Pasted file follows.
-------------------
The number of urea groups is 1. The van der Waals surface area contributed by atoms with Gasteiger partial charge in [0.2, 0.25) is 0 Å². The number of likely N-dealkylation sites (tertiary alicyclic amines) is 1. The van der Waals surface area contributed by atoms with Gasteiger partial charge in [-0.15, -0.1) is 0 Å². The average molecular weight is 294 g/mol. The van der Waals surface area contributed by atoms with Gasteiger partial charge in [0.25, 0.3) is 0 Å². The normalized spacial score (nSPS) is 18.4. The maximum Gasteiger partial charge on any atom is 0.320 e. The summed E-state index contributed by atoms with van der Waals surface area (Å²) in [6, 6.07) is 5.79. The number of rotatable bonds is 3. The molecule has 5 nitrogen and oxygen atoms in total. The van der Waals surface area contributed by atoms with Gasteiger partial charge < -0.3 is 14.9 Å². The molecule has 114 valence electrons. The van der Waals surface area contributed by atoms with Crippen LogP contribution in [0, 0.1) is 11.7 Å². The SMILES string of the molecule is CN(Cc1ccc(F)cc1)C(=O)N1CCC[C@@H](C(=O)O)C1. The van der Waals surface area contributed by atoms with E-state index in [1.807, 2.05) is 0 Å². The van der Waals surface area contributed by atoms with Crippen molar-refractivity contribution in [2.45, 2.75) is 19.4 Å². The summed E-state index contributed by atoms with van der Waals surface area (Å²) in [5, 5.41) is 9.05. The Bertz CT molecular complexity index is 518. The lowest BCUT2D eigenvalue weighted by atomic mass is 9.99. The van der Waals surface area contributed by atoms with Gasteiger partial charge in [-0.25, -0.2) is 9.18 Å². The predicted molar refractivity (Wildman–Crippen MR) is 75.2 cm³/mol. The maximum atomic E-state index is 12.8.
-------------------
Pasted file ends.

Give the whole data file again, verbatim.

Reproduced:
The number of urea groups is 1. The van der Waals surface area contributed by atoms with Gasteiger partial charge in [0.2, 0.25) is 0 Å². The number of likely N-dealkylation sites (tertiary alicyclic amines) is 1. The van der Waals surface area contributed by atoms with Gasteiger partial charge in [-0.15, -0.1) is 0 Å². The average molecular weight is 294 g/mol. The van der Waals surface area contributed by atoms with Gasteiger partial charge in [0.25, 0.3) is 0 Å². The normalized spacial score (nSPS) is 18.4. The maximum Gasteiger partial charge on any atom is 0.320 e. The summed E-state index contributed by atoms with van der Waals surface area (Å²) in [6, 6.07) is 5.79. The number of rotatable bonds is 3. The molecule has 5 nitrogen and oxygen atoms in total. The van der Waals surface area contributed by atoms with Gasteiger partial charge < -0.3 is 14.9 Å². The molecule has 114 valence electrons. The van der Waals surface area contributed by atoms with Crippen LogP contribution in [0, 0.1) is 11.7 Å². The SMILES string of the molecule is CN(Cc1ccc(F)cc1)C(=O)N1CCC[C@@H](C(=O)O)C1. The van der Waals surface area contributed by atoms with E-state index in [1.807, 2.05) is 0 Å². The van der Waals surface area contributed by atoms with Crippen molar-refractivity contribution in [2.45, 2.75) is 19.4 Å². The summed E-state index contributed by atoms with van der Waals surface area (Å²) in [5, 5.41) is 9.05. The Bertz CT molecular complexity index is 518. The lowest BCUT2D eigenvalue weighted by atomic mass is 9.99. The van der Waals surface area contributed by atoms with Gasteiger partial charge in [-0.25, -0.2) is 9.18 Å². The predicted molar refractivity (Wildman–Crippen MR) is 75.2 cm³/mol. The maximum atomic E-state index is 12.8.